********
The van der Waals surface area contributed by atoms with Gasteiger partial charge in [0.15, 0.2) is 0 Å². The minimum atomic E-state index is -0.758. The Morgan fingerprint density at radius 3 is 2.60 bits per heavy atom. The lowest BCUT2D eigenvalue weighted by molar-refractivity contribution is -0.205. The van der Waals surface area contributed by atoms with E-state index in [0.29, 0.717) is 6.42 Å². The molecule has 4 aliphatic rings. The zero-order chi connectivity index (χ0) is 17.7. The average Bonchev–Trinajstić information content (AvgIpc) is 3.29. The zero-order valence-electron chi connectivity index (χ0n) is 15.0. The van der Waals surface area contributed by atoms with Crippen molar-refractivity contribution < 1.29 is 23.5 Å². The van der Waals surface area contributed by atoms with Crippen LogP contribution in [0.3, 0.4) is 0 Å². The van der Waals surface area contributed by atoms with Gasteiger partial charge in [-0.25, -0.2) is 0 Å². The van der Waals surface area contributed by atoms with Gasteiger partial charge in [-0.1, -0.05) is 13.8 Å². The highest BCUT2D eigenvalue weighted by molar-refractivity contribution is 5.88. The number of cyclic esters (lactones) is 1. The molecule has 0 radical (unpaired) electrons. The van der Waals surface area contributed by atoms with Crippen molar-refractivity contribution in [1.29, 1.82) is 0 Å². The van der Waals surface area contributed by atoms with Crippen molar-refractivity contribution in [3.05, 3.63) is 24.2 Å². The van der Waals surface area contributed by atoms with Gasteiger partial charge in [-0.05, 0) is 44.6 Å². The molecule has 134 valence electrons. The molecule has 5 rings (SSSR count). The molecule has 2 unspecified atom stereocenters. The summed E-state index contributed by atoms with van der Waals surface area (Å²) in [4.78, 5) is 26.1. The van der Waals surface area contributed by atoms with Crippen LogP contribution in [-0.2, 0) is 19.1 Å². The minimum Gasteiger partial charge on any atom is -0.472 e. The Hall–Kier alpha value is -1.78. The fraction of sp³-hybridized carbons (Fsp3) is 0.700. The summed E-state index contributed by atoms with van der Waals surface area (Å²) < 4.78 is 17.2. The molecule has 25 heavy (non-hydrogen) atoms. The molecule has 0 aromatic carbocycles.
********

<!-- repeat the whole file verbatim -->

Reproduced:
The van der Waals surface area contributed by atoms with Gasteiger partial charge in [0.15, 0.2) is 0 Å². The minimum atomic E-state index is -0.758. The Morgan fingerprint density at radius 3 is 2.60 bits per heavy atom. The lowest BCUT2D eigenvalue weighted by molar-refractivity contribution is -0.205. The van der Waals surface area contributed by atoms with E-state index in [0.29, 0.717) is 6.42 Å². The molecule has 4 aliphatic rings. The zero-order chi connectivity index (χ0) is 17.7. The average Bonchev–Trinajstić information content (AvgIpc) is 3.29. The zero-order valence-electron chi connectivity index (χ0n) is 15.0. The van der Waals surface area contributed by atoms with Crippen molar-refractivity contribution < 1.29 is 23.5 Å². The van der Waals surface area contributed by atoms with Crippen LogP contribution in [0.3, 0.4) is 0 Å². The van der Waals surface area contributed by atoms with Gasteiger partial charge in [-0.25, -0.2) is 0 Å². The van der Waals surface area contributed by atoms with Gasteiger partial charge in [-0.1, -0.05) is 13.8 Å². The highest BCUT2D eigenvalue weighted by molar-refractivity contribution is 5.88. The number of cyclic esters (lactones) is 1. The molecule has 0 radical (unpaired) electrons. The van der Waals surface area contributed by atoms with Crippen molar-refractivity contribution in [1.29, 1.82) is 0 Å². The van der Waals surface area contributed by atoms with Crippen molar-refractivity contribution in [3.05, 3.63) is 24.2 Å². The van der Waals surface area contributed by atoms with Gasteiger partial charge in [-0.05, 0) is 44.6 Å². The molecule has 134 valence electrons. The molecule has 5 rings (SSSR count). The molecule has 2 unspecified atom stereocenters. The summed E-state index contributed by atoms with van der Waals surface area (Å²) in [4.78, 5) is 26.1. The van der Waals surface area contributed by atoms with Crippen LogP contribution in [-0.2, 0) is 19.1 Å². The minimum Gasteiger partial charge on any atom is -0.472 e. The Hall–Kier alpha value is -1.78. The fraction of sp³-hybridized carbons (Fsp3) is 0.700. The summed E-state index contributed by atoms with van der Waals surface area (Å²) < 4.78 is 17.2. The molecule has 25 heavy (non-hydrogen) atoms. The molecule has 0 aromatic carbocycles.